But do NB: all this is a waste of time if you basically haven't got an edge – you'll just die gradually instead of a merciful quick demise. So make sure your demo trading does demonstrate an edge and keep at it until you know you've got one – if you're not sure that you have one, then you haven't got one.
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Old Dec 13, 2016, 10:10am   #12
 
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^^good post-how long have you been trading?
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Old Dec 13, 2016, 10:23am   #13
 
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Originally Posted by Chalky_trader View Post
Id say it was the clever & prepared person that traded with a very small amount of money
I think that a lot of experienced traders who have been around the block will NOW trade small having learnt from past lessons.Years ago when just starting i traded with a 20k account when spreadbetting.I had decent risk management but didnt know sh--t really(still dont).i had a few bad moves and gaps whilst spreadbetting and it taught me a lot.I managed to make money but in the end i would say that i was lucky to do so.i walked away and have tested stuff again but i always seem to just grind and either make a little or break even(not worth the stress)If i was serious about it again i would put maybe a grand into an account and just top it up or withdraw.just trade for the fun of it. hybury fx stated that some people can make good money but usually give it back(i think he said that
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long YM 808 SIM TRADE

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Old Dec 13, 2016, 11:28am   #14
 
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Originally Posted by sminicooper View Post
I'm an enthusiast of micro accounts. To be successful with them my belief is that you have to be very careful, very risk conscious and very patient – funnily enough these are qualities that have served me well for quite a few years now. If you can successfully develop these qualities with a micro account it can be a very cheap way of learning. However, in my experience it's nowhere near as easy as you might think. If you are a novice, before you even think about doing it for real my recommendation would be to do it on a demo account just to try out your methodology – once you've got that straight you can go on to the real thing and then ascertain the size and resilience of your gonads. You don't even have to open a demo account – make your own demo account with a spreadsheet and just get prices from your broker or one of the many trading websites. One of the problems I found with demo websites is a restricted range of instruments unless of course you're doing FX. Could it be that brokers would prefer beginners to start on FX?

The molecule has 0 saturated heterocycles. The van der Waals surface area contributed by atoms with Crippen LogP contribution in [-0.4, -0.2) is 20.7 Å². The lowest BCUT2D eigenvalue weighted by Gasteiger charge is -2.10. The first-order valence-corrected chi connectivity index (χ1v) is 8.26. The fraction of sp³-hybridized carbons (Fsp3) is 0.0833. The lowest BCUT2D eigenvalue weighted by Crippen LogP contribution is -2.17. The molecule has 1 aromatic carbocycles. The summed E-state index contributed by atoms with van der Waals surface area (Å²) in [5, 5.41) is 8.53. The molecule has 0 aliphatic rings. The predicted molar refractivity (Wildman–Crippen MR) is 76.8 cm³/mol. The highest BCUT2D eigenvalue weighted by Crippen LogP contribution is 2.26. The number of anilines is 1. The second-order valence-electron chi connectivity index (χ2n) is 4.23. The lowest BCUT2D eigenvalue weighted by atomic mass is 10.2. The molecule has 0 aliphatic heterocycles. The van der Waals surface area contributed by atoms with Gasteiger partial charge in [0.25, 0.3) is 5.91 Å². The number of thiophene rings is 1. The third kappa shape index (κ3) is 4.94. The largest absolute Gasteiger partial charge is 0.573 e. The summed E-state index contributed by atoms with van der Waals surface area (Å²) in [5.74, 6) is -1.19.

As an experiment, 6 months ago I started a micro spread bet account (US S&P 500 shares ) with £1000, to see what I could do. I've now just about doubled it and managed to keep drawdown no greater than 16%. So, a grand in 6 months – doesn't seem to be the way to untold riches and the easy life: you could get more than that stacking shelves in the local supermarket! But what did I learn? Well actually, nothing new. Just all the old lessons that have been around for ages and are available free. E.g. Keep an eye on risk at all times; don't let losers run away i.e. cut losses – very easy in theory but very difficult to do for real; don't rush – think about everything and study your charts carefully; one or 2 basic old-fashioned indicators can be helpful but it's no good following them blindly; with such a small account it's important to grab profits when they're there – wait too long and they disappear in a puff of smoke and counter-trend . Running your profits (for too long) can be an expensive mantra to follow in my experience. Keep an eye on the market index and get a feel for any rhythms which may develop.

These trades usually lasted from 1 to several or more days – perhaps up to 14 when on occasion, I didn't have the sense to get out earlier. So maybe not a lot of use to the short-term or FX trader I'm presuming. I don't do FX, it all seems a bit too fast and risky to me - but who am I to say? The last 6 months has reinforced all the old lessons which are so easy to forget; made me remember that thinking and patience are very important; reminded me that it's the trade that is important and not the potential riches and down payment on a yacht. The common advice is to expect to blow up one or more accounts during your apprenticeship – very easy to do I have no doubt, but if you tread carefully and start off on the beginners slopes (others can say whether that should include FX) I don't believe that necessarily has to be so. Minimum leverage as part of your risk-controlled financial diet goes a long way to keeping you healthy and in the game.